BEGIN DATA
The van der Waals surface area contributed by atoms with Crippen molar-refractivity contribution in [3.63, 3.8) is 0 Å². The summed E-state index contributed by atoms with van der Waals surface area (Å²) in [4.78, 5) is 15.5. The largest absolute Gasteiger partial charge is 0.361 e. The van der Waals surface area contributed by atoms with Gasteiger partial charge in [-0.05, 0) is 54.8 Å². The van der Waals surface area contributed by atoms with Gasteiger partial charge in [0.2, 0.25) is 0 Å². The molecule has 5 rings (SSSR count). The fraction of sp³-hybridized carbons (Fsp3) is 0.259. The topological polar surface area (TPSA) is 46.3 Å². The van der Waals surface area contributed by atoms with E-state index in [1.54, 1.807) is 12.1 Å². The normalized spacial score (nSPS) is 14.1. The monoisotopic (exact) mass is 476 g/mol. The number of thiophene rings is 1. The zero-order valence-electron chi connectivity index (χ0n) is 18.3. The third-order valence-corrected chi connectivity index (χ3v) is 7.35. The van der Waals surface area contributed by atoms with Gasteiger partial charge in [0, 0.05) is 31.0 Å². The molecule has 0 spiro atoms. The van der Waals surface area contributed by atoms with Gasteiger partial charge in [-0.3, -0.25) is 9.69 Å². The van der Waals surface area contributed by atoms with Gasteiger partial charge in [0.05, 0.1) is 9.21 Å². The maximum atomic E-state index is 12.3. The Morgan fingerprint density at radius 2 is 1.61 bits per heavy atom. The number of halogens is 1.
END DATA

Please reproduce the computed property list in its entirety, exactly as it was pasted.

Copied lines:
The van der Waals surface area contributed by atoms with Crippen molar-refractivity contribution in [3.63, 3.8) is 0 Å². The summed E-state index contributed by atoms with van der Waals surface area (Å²) in [4.78, 5) is 15.5. The largest absolute Gasteiger partial charge is 0.361 e. The van der Waals surface area contributed by atoms with Gasteiger partial charge in [-0.05, 0) is 54.8 Å². The van der Waals surface area contributed by atoms with Gasteiger partial charge in [0.2, 0.25) is 0 Å². The molecule has 5 rings (SSSR count). The fraction of sp³-hybridized carbons (Fsp3) is 0.259. The topological polar surface area (TPSA) is 46.3 Å². The van der Waals surface area contributed by atoms with E-state index in [1.54, 1.807) is 12.1 Å². The normalized spacial score (nSPS) is 14.1. The monoisotopic (exact) mass is 476 g/mol. The number of thiophene rings is 1. The zero-order valence-electron chi connectivity index (χ0n) is 18.3. The third-order valence-corrected chi connectivity index (χ3v) is 7.35. The van der Waals surface area contributed by atoms with Gasteiger partial charge in [0, 0.05) is 31.0 Å². The molecule has 0 spiro atoms. The van der Waals surface area contributed by atoms with Gasteiger partial charge in [-0.3, -0.25) is 9.69 Å². The van der Waals surface area contributed by atoms with Gasteiger partial charge in [0.05, 0.1) is 9.21 Å². The maximum atomic E-state index is 12.3. The Morgan fingerprint density at radius 2 is 1.61 bits per heavy atom. The number of halogens is 1.